Africa is currently facing two entirely distinct security threats, one from the rise of radical Islam, the other from increased natural resource extraction. African security forces are ill-equipped to meet these threats. Much of this is deep-rooted, rather than due to deficiencies that could readily be addressed. I first set out each of the new security threats. I then turn to Africa’s military capacity, tracing its limitations to underlying motivations. I suggest that the most straightforward way of changing the belief systems that generate motivation is strengthening national identity, but that this has been made more difficult by the divisive force of electoral competition. I conclude that Africa will need three forms of international support.
Threat 1: Radical Islam
Radical Islam is a global phenomenon, generated by the uncontrolled dissemination of extremist ideology, supported by vast private wealth in the Gulf, the use of which is not subject to scrutiny. It poses a distinctive threat to Africa partly because many African countries have substantial Muslim populations that, in conditions of poverty and poor governance, can easily become disaffected. Additionally, the threat is distinctive because the organizations needed to counter it effectively require a level of sophistication and cost that are beyond the means of most African militaries.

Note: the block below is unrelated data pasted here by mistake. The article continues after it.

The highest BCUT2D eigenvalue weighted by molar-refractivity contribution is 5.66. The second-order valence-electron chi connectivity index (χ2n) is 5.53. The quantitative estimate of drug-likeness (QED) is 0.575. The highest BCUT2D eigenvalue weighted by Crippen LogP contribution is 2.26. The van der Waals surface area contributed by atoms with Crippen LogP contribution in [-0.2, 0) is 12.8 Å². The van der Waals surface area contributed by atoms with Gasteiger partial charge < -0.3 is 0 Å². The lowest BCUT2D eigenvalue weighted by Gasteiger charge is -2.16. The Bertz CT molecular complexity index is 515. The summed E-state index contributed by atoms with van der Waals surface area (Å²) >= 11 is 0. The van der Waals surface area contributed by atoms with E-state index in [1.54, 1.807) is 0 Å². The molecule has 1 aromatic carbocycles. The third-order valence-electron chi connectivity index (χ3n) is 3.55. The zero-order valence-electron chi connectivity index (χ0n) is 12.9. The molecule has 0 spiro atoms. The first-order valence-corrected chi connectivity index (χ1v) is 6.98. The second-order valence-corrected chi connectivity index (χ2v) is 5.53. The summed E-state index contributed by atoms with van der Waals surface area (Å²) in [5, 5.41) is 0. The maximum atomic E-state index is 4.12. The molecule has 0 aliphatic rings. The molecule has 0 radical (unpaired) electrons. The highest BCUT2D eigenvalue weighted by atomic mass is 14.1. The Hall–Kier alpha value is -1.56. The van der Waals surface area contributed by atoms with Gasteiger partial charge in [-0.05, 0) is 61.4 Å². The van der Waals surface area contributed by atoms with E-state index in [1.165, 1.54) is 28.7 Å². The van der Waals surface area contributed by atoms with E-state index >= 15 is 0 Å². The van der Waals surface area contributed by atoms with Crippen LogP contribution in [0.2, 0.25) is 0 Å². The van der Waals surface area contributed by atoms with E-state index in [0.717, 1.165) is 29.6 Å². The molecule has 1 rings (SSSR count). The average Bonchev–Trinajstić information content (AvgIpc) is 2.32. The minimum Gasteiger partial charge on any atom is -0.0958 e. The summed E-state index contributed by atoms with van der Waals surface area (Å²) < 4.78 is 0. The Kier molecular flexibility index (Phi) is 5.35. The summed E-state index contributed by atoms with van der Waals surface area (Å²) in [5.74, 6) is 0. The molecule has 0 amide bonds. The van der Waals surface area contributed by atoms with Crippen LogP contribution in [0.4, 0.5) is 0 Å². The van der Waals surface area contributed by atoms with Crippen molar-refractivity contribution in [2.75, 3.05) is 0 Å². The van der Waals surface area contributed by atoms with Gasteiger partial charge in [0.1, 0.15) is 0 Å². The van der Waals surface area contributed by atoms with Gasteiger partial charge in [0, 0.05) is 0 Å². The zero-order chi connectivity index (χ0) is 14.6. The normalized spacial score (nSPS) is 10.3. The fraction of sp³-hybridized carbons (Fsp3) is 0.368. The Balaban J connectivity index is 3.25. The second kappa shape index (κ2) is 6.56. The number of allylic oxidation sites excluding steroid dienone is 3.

The threat from radical Islam has recently been evident in Mali, the Central African Republic (CAR), Kenya and Nigeria. In Mali and CAR it was existential: without timely French military intervention both states would have been overrun and fallen to radical Islamic forces. In Nigeria and Kenya the threat has taken the form of sensational terrorism that, while not threatening the states themselves, is highly damaging to their international reputations.